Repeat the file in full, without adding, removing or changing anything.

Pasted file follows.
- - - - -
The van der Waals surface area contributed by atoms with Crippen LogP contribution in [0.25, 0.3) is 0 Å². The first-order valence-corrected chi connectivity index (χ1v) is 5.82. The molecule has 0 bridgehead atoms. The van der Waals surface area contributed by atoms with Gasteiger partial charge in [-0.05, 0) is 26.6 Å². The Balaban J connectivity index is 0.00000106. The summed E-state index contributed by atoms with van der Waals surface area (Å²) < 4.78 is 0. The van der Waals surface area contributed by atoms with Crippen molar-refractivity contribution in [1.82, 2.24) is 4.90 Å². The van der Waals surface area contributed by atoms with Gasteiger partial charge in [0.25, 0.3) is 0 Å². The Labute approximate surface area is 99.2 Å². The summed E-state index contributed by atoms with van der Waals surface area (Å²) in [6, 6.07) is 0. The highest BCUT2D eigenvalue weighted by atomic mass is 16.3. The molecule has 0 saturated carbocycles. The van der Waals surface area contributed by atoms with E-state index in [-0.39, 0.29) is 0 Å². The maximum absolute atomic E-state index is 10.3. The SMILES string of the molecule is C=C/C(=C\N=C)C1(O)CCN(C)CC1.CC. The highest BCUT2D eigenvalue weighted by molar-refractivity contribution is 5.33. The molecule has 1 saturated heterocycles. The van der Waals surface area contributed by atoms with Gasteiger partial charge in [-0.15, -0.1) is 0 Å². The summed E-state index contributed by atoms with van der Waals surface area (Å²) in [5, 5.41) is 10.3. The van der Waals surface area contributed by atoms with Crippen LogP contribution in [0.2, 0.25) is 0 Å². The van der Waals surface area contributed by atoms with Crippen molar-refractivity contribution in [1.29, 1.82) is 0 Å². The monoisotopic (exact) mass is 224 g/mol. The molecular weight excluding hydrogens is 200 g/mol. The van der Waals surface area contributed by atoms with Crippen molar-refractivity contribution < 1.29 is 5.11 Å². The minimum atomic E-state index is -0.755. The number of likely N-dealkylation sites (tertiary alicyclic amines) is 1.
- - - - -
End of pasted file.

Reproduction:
The van der Waals surface area contributed by atoms with Crippen LogP contribution in [0.25, 0.3) is 0 Å². The first-order valence-corrected chi connectivity index (χ1v) is 5.82. The molecule has 0 bridgehead atoms. The van der Waals surface area contributed by atoms with Gasteiger partial charge in [-0.05, 0) is 26.6 Å². The Balaban J connectivity index is 0.00000106. The summed E-state index contributed by atoms with van der Waals surface area (Å²) < 4.78 is 0. The van der Waals surface area contributed by atoms with Crippen molar-refractivity contribution in [1.82, 2.24) is 4.90 Å². The van der Waals surface area contributed by atoms with Gasteiger partial charge in [0.25, 0.3) is 0 Å². The Labute approximate surface area is 99.2 Å². The summed E-state index contributed by atoms with van der Waals surface area (Å²) in [6, 6.07) is 0. The highest BCUT2D eigenvalue weighted by atomic mass is 16.3. The molecule has 0 saturated carbocycles. The van der Waals surface area contributed by atoms with E-state index in [-0.39, 0.29) is 0 Å². The maximum absolute atomic E-state index is 10.3. The SMILES string of the molecule is C=C/C(=C\N=C)C1(O)CCN(C)CC1.CC. The highest BCUT2D eigenvalue weighted by molar-refractivity contribution is 5.33. The molecule has 1 saturated heterocycles. The van der Waals surface area contributed by atoms with Gasteiger partial charge in [-0.15, -0.1) is 0 Å². The summed E-state index contributed by atoms with van der Waals surface area (Å²) in [5, 5.41) is 10.3. The van der Waals surface area contributed by atoms with Crippen LogP contribution in [0.2, 0.25) is 0 Å². The van der Waals surface area contributed by atoms with Crippen molar-refractivity contribution in [1.29, 1.82) is 0 Å². The monoisotopic (exact) mass is 224 g/mol. The molecular weight excluding hydrogens is 200 g/mol. The van der Waals surface area contributed by atoms with Crippen molar-refractivity contribution < 1.29 is 5.11 Å². The minimum atomic E-state index is -0.755. The number of likely N-dealkylation sites (tertiary alicyclic amines) is 1.